Plaintiffs challenged the statutory construction of the Penal Law and that it violated their constitutional rights. Specifically, Plaintiffs challenged Penal Law §125.15, which finds any person, including a physician, guilty of manslaughter in the second degree who “intentionally causes or aids another person to commit suicide.” Plaintiffs also challenged Penal Law § 120.30, which states “[a] person is guilty of promoting a suicide attempt when he intentionally causes or aids another person to attempt suicide.”
The Court of Appeals first addressed the statutory construction argument and held that Penal Law 120.30 applies to anyone and does not exclude physicians, as argued by Plaintiffs. 2017 NY Slip Op. 06412, p. 6. The Court of Appeals also rejected Plaintiffs’ claims that it violates the equal protection clause and due process clauses of the State Constitution. Id. at p.7. The Court found no reason for a departure from the Supreme Court’s ruling on New York law in Vacco v. Quill regarding the equal protection clause. Id. at p.8.
As for the due process clause, Plaintiffs argued that they have a fundamental right to self-determination and to control their medical treatment which includes the right to choose aid-in-dying. The Court cited to Washington v. Glucksberg, holding that there is not a fundamental liberty interest to committing suicide. Id. at p.8. The Court noted that one’s right to refuse medical treatment and to choose among medical treatments has never been expanded to include a “‘right to die’ or still broader right to obtain assistance from another to end one’s life.” Id. at p.9. Finding that the question only needed to be rationally related to a legitimate government interest, the Court looked to several other cases noting the historical trend that the State has an interest in preventing suicide, maintaining a physician’s role as healer, protecting vulnerable individuals and preventing “a possible slide towards euthanasia”. Id. at p.10-12.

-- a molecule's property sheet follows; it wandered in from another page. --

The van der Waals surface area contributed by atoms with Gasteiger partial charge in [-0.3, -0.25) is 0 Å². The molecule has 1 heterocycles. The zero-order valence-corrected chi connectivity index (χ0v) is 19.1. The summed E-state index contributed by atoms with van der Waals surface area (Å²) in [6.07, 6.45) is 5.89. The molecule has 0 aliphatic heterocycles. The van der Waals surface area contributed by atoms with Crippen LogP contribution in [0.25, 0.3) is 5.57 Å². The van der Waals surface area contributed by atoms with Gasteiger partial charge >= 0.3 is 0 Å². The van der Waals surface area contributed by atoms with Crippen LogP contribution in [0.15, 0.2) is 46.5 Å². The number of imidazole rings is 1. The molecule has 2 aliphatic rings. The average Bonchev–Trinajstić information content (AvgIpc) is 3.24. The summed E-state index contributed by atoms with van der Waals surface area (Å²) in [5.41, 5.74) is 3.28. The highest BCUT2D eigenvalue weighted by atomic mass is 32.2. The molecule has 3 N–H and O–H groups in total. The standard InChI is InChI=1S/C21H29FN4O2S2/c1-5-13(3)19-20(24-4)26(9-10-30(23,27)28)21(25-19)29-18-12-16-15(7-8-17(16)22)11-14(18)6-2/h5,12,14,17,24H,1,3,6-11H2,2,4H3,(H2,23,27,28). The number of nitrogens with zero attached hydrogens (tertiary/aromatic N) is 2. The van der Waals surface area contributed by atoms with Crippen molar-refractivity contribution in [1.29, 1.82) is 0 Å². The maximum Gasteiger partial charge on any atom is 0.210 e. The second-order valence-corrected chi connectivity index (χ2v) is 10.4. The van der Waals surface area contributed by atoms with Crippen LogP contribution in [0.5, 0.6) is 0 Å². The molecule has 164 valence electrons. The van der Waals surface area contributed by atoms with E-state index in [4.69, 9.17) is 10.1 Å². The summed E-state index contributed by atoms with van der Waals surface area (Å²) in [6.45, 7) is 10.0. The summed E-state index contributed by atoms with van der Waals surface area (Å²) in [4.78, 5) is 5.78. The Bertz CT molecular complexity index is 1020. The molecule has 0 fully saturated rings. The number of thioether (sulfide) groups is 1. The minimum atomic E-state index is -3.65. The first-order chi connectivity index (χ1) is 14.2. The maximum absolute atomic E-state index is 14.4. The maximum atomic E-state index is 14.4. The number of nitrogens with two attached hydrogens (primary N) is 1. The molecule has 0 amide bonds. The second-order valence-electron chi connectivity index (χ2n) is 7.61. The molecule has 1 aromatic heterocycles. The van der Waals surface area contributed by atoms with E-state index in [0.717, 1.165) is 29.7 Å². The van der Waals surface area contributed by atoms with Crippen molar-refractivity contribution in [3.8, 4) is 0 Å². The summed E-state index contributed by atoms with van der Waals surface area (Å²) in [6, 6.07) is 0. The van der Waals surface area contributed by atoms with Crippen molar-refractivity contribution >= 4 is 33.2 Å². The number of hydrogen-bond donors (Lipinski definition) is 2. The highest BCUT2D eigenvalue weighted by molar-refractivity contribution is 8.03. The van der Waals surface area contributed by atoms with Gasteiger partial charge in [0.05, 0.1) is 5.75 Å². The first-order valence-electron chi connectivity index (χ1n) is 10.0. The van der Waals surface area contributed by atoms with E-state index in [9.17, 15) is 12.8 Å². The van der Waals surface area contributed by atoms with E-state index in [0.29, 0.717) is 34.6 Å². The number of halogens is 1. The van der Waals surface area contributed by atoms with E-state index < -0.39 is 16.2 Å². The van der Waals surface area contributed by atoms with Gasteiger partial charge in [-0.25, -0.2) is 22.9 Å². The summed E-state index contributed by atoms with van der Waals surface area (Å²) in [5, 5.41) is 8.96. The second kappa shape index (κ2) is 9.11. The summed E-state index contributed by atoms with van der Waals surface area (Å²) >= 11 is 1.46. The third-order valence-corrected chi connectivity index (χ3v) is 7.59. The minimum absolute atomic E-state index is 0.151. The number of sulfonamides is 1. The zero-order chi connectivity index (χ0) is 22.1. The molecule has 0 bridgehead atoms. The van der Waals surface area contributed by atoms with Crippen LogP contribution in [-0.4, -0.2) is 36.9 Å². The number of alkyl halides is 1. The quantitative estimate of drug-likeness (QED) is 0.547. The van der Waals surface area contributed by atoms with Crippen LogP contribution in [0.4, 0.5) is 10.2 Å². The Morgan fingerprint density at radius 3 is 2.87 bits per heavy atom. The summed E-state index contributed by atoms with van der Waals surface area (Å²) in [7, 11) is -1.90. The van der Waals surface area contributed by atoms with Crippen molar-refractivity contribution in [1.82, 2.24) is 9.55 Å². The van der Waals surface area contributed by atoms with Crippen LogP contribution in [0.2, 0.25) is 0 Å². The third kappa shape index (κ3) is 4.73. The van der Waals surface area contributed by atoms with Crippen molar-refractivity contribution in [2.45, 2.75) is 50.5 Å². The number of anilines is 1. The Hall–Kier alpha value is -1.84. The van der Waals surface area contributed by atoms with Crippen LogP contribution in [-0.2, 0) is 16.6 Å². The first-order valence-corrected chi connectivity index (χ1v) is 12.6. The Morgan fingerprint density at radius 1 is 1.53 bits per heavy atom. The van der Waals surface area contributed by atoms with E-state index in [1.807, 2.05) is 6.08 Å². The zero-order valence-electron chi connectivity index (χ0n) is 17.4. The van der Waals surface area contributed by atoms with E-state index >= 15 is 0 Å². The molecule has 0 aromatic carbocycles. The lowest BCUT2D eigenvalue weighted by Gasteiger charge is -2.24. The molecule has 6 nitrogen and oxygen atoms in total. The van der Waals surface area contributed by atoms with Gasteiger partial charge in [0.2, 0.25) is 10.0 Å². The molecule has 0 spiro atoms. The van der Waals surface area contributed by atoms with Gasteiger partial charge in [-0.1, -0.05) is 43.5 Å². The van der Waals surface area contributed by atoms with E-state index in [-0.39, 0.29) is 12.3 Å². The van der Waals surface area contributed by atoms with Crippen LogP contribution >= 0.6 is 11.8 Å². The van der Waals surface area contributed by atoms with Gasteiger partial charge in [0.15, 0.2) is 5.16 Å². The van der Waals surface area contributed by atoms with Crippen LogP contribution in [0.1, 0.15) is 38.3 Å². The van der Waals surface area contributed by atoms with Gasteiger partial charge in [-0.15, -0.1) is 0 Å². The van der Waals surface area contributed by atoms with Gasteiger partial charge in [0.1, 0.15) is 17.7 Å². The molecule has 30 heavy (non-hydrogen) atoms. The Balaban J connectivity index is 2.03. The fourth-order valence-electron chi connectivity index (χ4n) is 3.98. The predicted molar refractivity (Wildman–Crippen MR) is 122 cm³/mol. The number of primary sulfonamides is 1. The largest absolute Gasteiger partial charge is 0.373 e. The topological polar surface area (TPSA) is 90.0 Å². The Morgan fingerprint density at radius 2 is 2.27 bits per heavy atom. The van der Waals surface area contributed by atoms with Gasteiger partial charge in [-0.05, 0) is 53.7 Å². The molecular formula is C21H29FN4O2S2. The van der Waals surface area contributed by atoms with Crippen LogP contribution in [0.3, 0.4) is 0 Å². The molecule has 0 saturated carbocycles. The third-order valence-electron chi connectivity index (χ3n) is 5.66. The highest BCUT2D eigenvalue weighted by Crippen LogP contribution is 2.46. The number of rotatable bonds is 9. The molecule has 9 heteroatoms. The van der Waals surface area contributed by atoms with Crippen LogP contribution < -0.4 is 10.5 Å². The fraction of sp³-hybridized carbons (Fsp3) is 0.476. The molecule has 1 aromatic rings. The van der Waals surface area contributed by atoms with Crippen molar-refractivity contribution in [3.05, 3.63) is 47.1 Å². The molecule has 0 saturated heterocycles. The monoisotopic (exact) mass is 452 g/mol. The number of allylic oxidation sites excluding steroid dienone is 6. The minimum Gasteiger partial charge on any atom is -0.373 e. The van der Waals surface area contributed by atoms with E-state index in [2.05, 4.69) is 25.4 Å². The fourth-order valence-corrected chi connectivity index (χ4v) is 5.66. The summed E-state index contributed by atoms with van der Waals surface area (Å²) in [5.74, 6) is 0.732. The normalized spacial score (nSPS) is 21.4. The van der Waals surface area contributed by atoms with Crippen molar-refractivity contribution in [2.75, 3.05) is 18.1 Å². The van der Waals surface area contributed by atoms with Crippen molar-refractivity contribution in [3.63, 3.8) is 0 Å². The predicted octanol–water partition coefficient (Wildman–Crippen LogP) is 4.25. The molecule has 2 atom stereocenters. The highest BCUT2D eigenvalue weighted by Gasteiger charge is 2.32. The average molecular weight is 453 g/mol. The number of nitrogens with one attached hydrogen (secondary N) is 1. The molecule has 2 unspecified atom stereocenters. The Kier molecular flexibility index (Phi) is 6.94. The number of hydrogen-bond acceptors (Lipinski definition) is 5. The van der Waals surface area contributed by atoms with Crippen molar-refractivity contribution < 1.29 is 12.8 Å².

Ultimately, the Court noted that this issue was better suited for the legislature, noting many other jurisdictions that permit the practice after careful legislative action. Id. at p.13.